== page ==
Wow. We asked for your thoughts last week on the test the Trump administration has posed to journalists seeking to be “objective” while adhering to the obligation to tell the truth.
Where, I asked, do you, readers and watchers and listeners of news, draw a line between truth-telling and a perceived agenda in news coverage, between holding power to account and bias? What do you see in coverage of the current administration that dismays you? Where have journalists utterly failed or risen to the occasion?
You answered — in droves. Here are some of the responses:
“We all, including all careers, have a responsibility to speak the truth. This country now sits in a place where it is not okay to sit on the fence and be neutral. If one isn’t working for resolution and change for the good then they are also part of the problem. Truth seekers appreciate the raw truth. … Lies stand when the truth is silent.” — Michael Quintana
“Your not a journalist. Your an activist. Your the problem.” — Donald Mitrani
“Unfortunately, the diseases of false equivalency and bothsideism are everywhere, and they could easily contribute to the election of Trump again if our journalists are not careful.” — Cynthia Kemper
“The truth is always non-partisan. Calling out lies is the mission of journalism. Do that.” — Tustin Amole
“The whole point of journalism is to make public something, or a series of somethings, that someone in a position of responsibility would like to keep unknown to the public. That is precisely what Trump and his sycophants don’t like. Speak up, Susan.” — Ray Schoch
“I’m suddenly recalling that AIDS-era sticker: Silence = Death. Blind obedience to professional mores in the face of an epic crisis fracturing the very foundations of our society, with basic rights and human lives at stake from so many assaults? What could possibly justify this?” — Carah Aviva Wertheimer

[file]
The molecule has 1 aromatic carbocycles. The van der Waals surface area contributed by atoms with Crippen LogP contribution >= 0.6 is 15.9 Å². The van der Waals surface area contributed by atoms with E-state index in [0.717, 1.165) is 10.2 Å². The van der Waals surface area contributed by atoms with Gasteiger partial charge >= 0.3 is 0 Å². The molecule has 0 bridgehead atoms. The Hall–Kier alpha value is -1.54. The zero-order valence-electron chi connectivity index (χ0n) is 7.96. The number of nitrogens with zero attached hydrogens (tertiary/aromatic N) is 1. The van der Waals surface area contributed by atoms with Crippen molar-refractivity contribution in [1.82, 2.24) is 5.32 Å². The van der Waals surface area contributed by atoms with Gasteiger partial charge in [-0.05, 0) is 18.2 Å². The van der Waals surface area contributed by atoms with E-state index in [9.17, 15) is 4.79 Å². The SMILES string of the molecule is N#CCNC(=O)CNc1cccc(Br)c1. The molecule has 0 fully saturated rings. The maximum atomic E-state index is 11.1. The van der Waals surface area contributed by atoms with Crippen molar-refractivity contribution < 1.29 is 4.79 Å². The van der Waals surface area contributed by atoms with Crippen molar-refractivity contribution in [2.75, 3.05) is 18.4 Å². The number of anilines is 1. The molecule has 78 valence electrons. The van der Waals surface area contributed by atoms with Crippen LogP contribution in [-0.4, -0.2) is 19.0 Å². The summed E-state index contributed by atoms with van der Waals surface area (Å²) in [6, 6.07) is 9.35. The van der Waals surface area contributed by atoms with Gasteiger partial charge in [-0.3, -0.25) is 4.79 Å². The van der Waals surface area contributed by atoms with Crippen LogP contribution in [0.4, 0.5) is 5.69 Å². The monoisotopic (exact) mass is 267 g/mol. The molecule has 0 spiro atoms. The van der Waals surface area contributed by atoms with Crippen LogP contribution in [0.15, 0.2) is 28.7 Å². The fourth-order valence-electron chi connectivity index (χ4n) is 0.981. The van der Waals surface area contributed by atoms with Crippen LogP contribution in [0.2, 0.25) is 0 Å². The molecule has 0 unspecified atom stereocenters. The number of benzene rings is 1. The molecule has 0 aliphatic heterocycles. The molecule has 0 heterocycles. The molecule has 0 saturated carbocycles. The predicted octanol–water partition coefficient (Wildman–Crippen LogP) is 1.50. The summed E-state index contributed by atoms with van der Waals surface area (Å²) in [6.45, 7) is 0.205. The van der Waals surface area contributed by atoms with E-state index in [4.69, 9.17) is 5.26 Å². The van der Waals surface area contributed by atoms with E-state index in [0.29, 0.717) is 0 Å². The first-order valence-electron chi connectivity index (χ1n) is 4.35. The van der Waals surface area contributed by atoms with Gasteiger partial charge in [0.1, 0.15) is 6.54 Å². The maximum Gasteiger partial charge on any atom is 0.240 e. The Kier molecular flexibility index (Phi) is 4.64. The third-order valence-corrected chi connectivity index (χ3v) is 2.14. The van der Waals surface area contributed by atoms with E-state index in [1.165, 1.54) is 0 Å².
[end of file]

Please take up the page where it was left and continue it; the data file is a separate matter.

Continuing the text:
“He makes outrageous statements, the press covers them, he gets free publicity. That’s how he “financed” his entire 2016 campaign. You all spent your time on the presumptive winner and let him fly under the radar. Every time he made an outrageous claim, YOU repeated it for him, for free. You’re still doing that. Stop.” — Gene Jacobson
“Your letter was one of the most laughable things you have ever written. You are shocked that President Trump is upset about the treatment he has received from the supposed press for the entire 4 years of his presidency! I have a friend that just posted on Facebook the definition of confirmation bias.
‘Confirmation bias is the tendency to search for, interpret, favor, and recall information in a way that confirms or supports one’s prior beliefs or values. It is an important type of cognitive bias that has a significant effect on the proper functioning of society by distorting evidence-based decision-making.’
“I think you are suffering from the above because you are oblivious to the most horrendous excuse for Journalism in this country I have ever seen. CNN is totally fake (well-deserved coined by President Trump) news and is the largest race war baiting station I have ever seen. MSNBC is right in there with them. There are very few unbiased news programs. Fox news tends to go the other direction and yet they are more honorable than the lies that spew from these agenda driven supposed news stations.” — Cindy Adams
“By objectively calling out injustice, inequity, dishonesty, deceit, fraud, prejudice, fraud, (the list goes on) you obviate the need to express your own bias.” — Susan Lasswell
“Be the beacon that lets us see through the fog!” — Eugene Delay
We’re in a time like no other, a time that calls for courage and clarity and reflection about who we are as journalists and as Americans. I want to leave you with a link to a recent Jay Rosen piece. Rosen, an NYU professor, has been beating the drum against bothsidesism and the state of political journalism for years now. This is his prescription for journalists in our time:
“Recently someone else asked me for three or four changes in political journalism that might begin to right this ship. (Emphasis on begin to…) To wind this up, here is what I told him:
- Defense of democracy seen as basic to the job.
- Symmetrical accounts of asymmetrical realities seen as malpractice.
- “Politics as strategic game” frame seen as low quality, downmarket, amateurish, silly— and overmatched.
- Bad actors with a history of misinforming the public seen as unsuitable sources and unwelcome guests.”
Thank you all for weighing in. Thank you for caring as much as you do — about journalism, about democracy, and about each other.
A version of this post originally appeared in a letter to readers on Friday, October 2. Get our newsletter delivered straight to your email box by signing up here.